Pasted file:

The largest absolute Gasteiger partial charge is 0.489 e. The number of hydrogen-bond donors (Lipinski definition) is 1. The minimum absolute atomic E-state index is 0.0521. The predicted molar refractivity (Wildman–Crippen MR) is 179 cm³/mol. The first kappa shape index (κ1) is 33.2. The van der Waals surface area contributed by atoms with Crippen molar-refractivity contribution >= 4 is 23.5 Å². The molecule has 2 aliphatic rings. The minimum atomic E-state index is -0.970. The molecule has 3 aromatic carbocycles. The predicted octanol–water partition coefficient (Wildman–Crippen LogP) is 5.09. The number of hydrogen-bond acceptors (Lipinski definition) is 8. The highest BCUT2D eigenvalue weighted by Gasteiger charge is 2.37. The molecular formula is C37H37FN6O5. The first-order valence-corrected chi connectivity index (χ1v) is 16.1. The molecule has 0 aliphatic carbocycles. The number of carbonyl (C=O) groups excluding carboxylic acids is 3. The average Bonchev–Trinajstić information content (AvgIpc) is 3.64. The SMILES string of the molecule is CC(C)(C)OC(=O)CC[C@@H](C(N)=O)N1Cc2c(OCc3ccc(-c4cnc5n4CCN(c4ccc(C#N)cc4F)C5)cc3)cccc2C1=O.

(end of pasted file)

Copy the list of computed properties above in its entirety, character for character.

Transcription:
The largest absolute Gasteiger partial charge is 0.489 e. The number of hydrogen-bond donors (Lipinski definition) is 1. The minimum absolute atomic E-state index is 0.0521. The predicted molar refractivity (Wildman–Crippen MR) is 179 cm³/mol. The first kappa shape index (κ1) is 33.2. The van der Waals surface area contributed by atoms with Crippen molar-refractivity contribution >= 4 is 23.5 Å². The molecule has 2 aliphatic rings. The minimum atomic E-state index is -0.970. The molecule has 3 aromatic carbocycles. The predicted octanol–water partition coefficient (Wildman–Crippen LogP) is 5.09. The number of hydrogen-bond acceptors (Lipinski definition) is 8. The highest BCUT2D eigenvalue weighted by Gasteiger charge is 2.37. The molecular formula is C37H37FN6O5. The first-order valence-corrected chi connectivity index (χ1v) is 16.1. The molecule has 0 aliphatic carbocycles. The number of carbonyl (C=O) groups excluding carboxylic acids is 3. The average Bonchev–Trinajstić information content (AvgIpc) is 3.64. The SMILES string of the molecule is CC(C)(C)OC(=O)CC[C@@H](C(N)=O)N1Cc2c(OCc3ccc(-c4cnc5n4CCN(c4ccc(C#N)cc4F)C5)cc3)cccc2C1=O.